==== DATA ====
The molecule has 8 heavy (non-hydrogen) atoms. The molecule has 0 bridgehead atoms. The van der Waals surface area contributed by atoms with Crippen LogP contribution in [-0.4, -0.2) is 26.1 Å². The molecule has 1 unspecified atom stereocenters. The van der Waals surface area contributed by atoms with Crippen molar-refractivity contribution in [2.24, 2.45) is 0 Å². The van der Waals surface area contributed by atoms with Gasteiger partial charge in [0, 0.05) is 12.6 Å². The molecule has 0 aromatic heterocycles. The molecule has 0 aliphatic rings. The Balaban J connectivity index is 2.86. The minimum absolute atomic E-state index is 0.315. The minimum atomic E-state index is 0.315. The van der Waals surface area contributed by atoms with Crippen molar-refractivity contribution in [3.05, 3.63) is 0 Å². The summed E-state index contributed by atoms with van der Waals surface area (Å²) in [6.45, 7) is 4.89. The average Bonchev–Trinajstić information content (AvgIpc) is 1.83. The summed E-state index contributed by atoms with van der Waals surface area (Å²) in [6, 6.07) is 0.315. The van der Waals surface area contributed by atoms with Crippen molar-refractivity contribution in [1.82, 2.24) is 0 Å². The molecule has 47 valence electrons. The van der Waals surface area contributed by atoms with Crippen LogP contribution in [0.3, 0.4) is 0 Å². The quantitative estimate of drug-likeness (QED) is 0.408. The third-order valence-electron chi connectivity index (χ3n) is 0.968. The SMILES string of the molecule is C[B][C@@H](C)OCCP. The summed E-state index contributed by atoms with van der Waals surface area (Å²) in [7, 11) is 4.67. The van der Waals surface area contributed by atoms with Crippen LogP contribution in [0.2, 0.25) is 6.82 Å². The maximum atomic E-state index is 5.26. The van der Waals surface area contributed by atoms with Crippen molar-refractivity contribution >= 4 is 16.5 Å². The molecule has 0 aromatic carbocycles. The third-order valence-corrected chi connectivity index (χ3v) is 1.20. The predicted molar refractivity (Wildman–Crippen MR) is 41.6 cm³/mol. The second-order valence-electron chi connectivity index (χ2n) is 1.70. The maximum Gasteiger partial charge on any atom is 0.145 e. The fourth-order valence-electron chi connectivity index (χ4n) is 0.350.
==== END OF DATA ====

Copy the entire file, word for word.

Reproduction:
The molecule has 8 heavy (non-hydrogen) atoms. The molecule has 0 bridgehead atoms. The van der Waals surface area contributed by atoms with Crippen LogP contribution in [-0.4, -0.2) is 26.1 Å². The molecule has 1 unspecified atom stereocenters. The van der Waals surface area contributed by atoms with Crippen molar-refractivity contribution in [2.24, 2.45) is 0 Å². The van der Waals surface area contributed by atoms with Gasteiger partial charge in [0, 0.05) is 12.6 Å². The molecule has 0 aromatic heterocycles. The molecule has 0 aliphatic rings. The Balaban J connectivity index is 2.86. The minimum absolute atomic E-state index is 0.315. The minimum atomic E-state index is 0.315. The van der Waals surface area contributed by atoms with Crippen molar-refractivity contribution in [3.05, 3.63) is 0 Å². The summed E-state index contributed by atoms with van der Waals surface area (Å²) in [6.45, 7) is 4.89. The average Bonchev–Trinajstić information content (AvgIpc) is 1.83. The summed E-state index contributed by atoms with van der Waals surface area (Å²) in [6, 6.07) is 0.315. The van der Waals surface area contributed by atoms with Crippen molar-refractivity contribution in [1.82, 2.24) is 0 Å². The molecule has 47 valence electrons. The van der Waals surface area contributed by atoms with Crippen LogP contribution in [0.3, 0.4) is 0 Å². The quantitative estimate of drug-likeness (QED) is 0.408. The third-order valence-electron chi connectivity index (χ3n) is 0.968. The SMILES string of the molecule is C[B][C@@H](C)OCCP. The summed E-state index contributed by atoms with van der Waals surface area (Å²) in [7, 11) is 4.67. The van der Waals surface area contributed by atoms with Crippen LogP contribution in [0.2, 0.25) is 6.82 Å². The maximum atomic E-state index is 5.26. The van der Waals surface area contributed by atoms with Crippen molar-refractivity contribution >= 4 is 16.5 Å². The molecule has 0 aromatic carbocycles. The third-order valence-corrected chi connectivity index (χ3v) is 1.20. The predicted molar refractivity (Wildman–Crippen MR) is 41.6 cm³/mol. The second-order valence-electron chi connectivity index (χ2n) is 1.70. The maximum Gasteiger partial charge on any atom is 0.145 e. The fourth-order valence-electron chi connectivity index (χ4n) is 0.350.